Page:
The history of the African-American experience in America is one of a human rage colored in Black and The Blues.
If you’re a fan of The Blues, there are two books that must be found on your bookshelf. The first is Tom Wheeler’s excellent book — “The Soul of Tone” — that celebrates 60 years of Fender Amps.
I am a big fan of American Idol, but I cannot get over the fact that so few of the contestants that make it to Hollywood can carry a tune and how so many contestants — and fans! — are tone deaf.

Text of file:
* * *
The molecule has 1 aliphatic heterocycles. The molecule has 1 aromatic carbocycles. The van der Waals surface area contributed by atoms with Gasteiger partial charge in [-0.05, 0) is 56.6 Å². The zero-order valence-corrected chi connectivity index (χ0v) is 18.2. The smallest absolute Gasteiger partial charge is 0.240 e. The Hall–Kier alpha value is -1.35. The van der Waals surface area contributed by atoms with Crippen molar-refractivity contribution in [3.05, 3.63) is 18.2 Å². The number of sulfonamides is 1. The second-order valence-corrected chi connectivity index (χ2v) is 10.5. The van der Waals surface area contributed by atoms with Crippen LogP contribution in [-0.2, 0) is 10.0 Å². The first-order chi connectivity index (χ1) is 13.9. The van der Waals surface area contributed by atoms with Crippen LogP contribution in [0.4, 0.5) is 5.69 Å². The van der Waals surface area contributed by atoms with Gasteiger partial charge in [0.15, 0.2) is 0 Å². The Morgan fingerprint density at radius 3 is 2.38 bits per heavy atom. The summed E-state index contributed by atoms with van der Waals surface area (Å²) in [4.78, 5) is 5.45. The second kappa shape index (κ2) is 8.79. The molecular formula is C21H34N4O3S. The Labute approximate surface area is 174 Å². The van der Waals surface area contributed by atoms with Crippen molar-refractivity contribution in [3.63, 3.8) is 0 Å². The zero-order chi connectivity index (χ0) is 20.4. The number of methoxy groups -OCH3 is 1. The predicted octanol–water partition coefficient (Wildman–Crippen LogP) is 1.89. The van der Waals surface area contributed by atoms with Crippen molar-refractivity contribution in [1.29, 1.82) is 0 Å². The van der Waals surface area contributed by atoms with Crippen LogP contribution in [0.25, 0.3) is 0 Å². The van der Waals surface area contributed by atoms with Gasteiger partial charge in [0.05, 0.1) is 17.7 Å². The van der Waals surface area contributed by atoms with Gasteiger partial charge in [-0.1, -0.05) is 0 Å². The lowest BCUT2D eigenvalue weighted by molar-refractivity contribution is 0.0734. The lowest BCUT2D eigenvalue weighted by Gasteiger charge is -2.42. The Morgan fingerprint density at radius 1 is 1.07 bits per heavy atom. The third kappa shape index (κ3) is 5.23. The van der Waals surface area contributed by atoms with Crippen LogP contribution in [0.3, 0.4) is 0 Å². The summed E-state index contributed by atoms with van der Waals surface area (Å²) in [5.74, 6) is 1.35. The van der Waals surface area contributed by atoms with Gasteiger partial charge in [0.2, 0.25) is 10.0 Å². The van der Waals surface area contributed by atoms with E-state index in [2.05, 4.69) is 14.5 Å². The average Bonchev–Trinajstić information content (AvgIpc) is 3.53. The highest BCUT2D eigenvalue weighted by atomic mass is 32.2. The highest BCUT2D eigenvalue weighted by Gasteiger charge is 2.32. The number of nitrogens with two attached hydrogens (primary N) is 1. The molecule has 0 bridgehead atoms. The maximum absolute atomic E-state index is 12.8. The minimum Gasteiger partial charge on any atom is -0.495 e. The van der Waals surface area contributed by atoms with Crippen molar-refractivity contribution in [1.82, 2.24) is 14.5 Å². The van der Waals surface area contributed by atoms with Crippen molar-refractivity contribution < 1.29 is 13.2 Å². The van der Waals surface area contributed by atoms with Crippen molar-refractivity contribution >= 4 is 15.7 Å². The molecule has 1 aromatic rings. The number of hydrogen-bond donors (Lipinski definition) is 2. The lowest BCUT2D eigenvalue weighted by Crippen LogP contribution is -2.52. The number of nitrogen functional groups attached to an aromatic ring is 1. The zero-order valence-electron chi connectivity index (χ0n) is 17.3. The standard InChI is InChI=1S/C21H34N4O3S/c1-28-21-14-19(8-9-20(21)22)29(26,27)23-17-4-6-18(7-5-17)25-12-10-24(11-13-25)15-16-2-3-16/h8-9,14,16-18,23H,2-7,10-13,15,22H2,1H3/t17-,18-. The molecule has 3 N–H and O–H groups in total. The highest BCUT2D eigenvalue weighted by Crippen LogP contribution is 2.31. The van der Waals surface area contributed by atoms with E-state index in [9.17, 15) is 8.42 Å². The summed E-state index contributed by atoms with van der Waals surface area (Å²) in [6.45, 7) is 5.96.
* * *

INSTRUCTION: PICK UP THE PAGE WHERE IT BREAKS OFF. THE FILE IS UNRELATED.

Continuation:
I’ll admit it: I look good in soft pink and powder blue and creamy yellow — it must be my pasty-white Nebraska skin that reflects those colors back into the world that makes me look truly alive instead of ghostly-dead. When I grew up in Nebraska, men who wore pink or pastels or creams were men who were secure in their sexuality and unafraid of being stereotyped by other straight men and women as “on-the-fence” or “in-the-opposite-mix.” Growing up in Nebraska you didn’t have many Gay people who were “out” because it was dangerous to do so back then.